The format of DP4DW in this paper is composed of the following 8 elements.
“Name”describes the name of the design pattern.
“Area” describes the country and region where the contexts arise. The reason for putting Area at the beginning of the format is that the following elements depend on each area.
“Context” describes the situation around a design pattern. The situation means the elements which are extracted as specific parts from phenomenon which appeared to the designers during a survey before fieldwork and during fieldwork. Based on the PESTLE Model, the Political, Economic, Social, Technological, Legal and Environmental elements should be described.
“Political” (P) describes the elements which explain the influence that a government may have over the environment where a project such as a business cycle, economic or industrial activity is being conducted. For example, the political elements include tax policies, fiscal policy and trade tariffs.
“Economic” (E) describes the economic elements, including world-wide economic trends and the long-term effects. This includes inflation rates, interest rates, foreign exchange rates and economic growth patterns.
‘Social’ (S) describes the socio-cultural elements such as cultural trends, gauge determinants, demographics, population analytic or impact of the mixture of different cultures.
“Technological” (T) describes the technological trends in the environment where you conduct your project. This covers the frequency of innovation and the extent to which they directly or indirectly influence the business being started up.
“Legal” (L) describes laws or policies which directly influence the project being conducted. These will be social laws related to medical services, public welfare, sanitation and labour or regulatory laws.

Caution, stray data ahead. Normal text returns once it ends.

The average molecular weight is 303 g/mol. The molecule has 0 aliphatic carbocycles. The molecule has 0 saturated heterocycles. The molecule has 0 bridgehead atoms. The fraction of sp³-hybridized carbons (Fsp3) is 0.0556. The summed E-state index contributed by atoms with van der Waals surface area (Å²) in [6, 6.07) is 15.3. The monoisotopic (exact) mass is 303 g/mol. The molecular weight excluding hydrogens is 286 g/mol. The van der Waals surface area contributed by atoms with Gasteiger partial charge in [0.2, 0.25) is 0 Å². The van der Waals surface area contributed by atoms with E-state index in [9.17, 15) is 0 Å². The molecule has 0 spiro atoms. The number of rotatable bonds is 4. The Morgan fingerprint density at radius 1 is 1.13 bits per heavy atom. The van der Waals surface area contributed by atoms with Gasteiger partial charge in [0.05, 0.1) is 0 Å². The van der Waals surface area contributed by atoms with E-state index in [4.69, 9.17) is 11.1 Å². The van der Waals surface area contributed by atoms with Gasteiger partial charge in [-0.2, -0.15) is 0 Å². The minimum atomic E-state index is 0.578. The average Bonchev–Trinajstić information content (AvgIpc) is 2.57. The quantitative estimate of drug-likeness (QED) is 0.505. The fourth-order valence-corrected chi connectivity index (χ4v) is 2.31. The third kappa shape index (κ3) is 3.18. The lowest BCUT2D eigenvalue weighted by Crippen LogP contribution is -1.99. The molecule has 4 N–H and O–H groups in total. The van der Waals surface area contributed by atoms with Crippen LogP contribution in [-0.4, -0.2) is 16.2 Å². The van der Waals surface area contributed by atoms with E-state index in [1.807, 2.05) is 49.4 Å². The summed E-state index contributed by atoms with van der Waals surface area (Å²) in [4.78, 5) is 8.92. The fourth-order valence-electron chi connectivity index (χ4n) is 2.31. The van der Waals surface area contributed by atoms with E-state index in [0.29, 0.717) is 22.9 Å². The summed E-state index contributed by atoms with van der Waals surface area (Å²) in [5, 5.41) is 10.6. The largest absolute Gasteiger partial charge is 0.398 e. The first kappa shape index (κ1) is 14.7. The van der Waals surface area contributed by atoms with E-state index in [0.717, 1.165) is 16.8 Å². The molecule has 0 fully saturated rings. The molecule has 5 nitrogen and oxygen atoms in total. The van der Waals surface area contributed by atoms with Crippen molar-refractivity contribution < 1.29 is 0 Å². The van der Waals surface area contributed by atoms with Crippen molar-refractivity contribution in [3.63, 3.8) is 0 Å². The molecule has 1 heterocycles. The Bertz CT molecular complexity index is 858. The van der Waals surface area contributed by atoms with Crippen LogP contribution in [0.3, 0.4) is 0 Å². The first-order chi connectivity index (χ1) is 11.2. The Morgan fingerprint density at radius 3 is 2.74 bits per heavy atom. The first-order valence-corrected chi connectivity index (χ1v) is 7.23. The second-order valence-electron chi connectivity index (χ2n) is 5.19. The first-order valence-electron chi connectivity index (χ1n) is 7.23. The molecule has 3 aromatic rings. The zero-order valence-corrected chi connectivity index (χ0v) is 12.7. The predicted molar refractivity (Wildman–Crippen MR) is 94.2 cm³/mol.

“Environmental” (E) describes the ecological and environmental aspects of the project. Not only is it necessary to survey the ecology and environment in depth but it is also necessary to consider the direct or indirect influences which the environment has on the project. In addition to these six elements, people’s ‘interest’ as a qualitative element needs to be described.
“Problem” describes an issue which should be solved based on the context. Even if the contexts are the same, we have the possibility of there being many different problems to be solved.
“Example” describes a product, service or application which is developed for the problem. This element should include photos and drawings. Also, even if the problem is the same, we have the possibility of there being many different examples.
“Challenge” describes the challenges which can occur when the design pattern is being used. It is necessary to record include how each challenge is solved.
“Category” describes the categories where each design pattern should be included. We have adopted the same five targets as BOP protocol by ASME (American Society of Mechanical Engineers): Health, Energy, Transportation, Food/Water, and Housing. In addition to them, we have added three elements: Use, Learning, and Income Generated. These are related to types of user engagement. Thus, a category should be described by means of a matrix with targets and an explanation of the type of engagements being carried out (Table1).
|Food & Water|
“Impact” describes the sustained influence of three factors: society, the economy and the environment. Social impact describes what kinds of sustainable influences can be produced when a product is installed in a community, area, or country. Economic impact describes what kinds of holistic and sustainable influences can be created when a product is installed. Finally, environmental impact describes what kinds of sustainable influences can be reflected when a product is widespread in the whole of the developing world.